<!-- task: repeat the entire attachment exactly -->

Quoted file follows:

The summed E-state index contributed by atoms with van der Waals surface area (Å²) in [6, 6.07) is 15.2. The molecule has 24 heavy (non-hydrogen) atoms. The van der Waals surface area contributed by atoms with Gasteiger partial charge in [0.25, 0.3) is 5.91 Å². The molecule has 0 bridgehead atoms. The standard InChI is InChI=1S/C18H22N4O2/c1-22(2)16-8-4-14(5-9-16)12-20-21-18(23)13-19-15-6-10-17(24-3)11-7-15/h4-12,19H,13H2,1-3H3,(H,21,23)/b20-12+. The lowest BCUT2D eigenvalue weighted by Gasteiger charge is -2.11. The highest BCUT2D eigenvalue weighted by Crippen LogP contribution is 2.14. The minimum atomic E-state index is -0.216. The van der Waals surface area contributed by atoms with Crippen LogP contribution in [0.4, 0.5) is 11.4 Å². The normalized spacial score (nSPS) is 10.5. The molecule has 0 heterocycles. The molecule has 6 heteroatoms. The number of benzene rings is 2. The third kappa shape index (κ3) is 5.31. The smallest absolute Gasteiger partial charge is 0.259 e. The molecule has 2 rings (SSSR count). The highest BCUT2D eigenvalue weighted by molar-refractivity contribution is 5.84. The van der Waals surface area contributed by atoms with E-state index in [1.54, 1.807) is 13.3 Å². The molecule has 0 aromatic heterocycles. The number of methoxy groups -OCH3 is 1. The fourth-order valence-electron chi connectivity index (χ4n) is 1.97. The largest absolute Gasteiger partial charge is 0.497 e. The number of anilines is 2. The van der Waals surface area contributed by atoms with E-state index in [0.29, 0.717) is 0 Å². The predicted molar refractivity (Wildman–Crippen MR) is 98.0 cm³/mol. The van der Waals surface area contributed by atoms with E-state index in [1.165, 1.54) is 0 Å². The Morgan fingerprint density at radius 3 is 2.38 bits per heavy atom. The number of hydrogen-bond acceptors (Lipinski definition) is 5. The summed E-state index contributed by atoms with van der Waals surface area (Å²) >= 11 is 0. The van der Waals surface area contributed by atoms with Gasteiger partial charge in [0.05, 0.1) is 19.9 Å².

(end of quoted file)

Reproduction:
The summed E-state index contributed by atoms with van der Waals surface area (Å²) in [6, 6.07) is 15.2. The molecule has 24 heavy (non-hydrogen) atoms. The van der Waals surface area contributed by atoms with Gasteiger partial charge in [0.25, 0.3) is 5.91 Å². The molecule has 0 bridgehead atoms. The standard InChI is InChI=1S/C18H22N4O2/c1-22(2)16-8-4-14(5-9-16)12-20-21-18(23)13-19-15-6-10-17(24-3)11-7-15/h4-12,19H,13H2,1-3H3,(H,21,23)/b20-12+. The lowest BCUT2D eigenvalue weighted by Gasteiger charge is -2.11. The highest BCUT2D eigenvalue weighted by Crippen LogP contribution is 2.14. The minimum atomic E-state index is -0.216. The van der Waals surface area contributed by atoms with Crippen LogP contribution in [0.4, 0.5) is 11.4 Å². The normalized spacial score (nSPS) is 10.5. The molecule has 0 heterocycles. The molecule has 6 heteroatoms. The number of benzene rings is 2. The third kappa shape index (κ3) is 5.31. The smallest absolute Gasteiger partial charge is 0.259 e. The molecule has 2 rings (SSSR count). The highest BCUT2D eigenvalue weighted by molar-refractivity contribution is 5.84. The van der Waals surface area contributed by atoms with E-state index in [1.54, 1.807) is 13.3 Å². The molecule has 0 aromatic heterocycles. The number of methoxy groups -OCH3 is 1. The fourth-order valence-electron chi connectivity index (χ4n) is 1.97. The largest absolute Gasteiger partial charge is 0.497 e. The number of anilines is 2. The van der Waals surface area contributed by atoms with E-state index in [0.29, 0.717) is 0 Å². The predicted molar refractivity (Wildman–Crippen MR) is 98.0 cm³/mol. The van der Waals surface area contributed by atoms with E-state index in [1.165, 1.54) is 0 Å². The Morgan fingerprint density at radius 3 is 2.38 bits per heavy atom. The number of hydrogen-bond acceptors (Lipinski definition) is 5. The summed E-state index contributed by atoms with van der Waals surface area (Å²) >= 11 is 0. The van der Waals surface area contributed by atoms with Gasteiger partial charge in [0.05, 0.1) is 19.9 Å².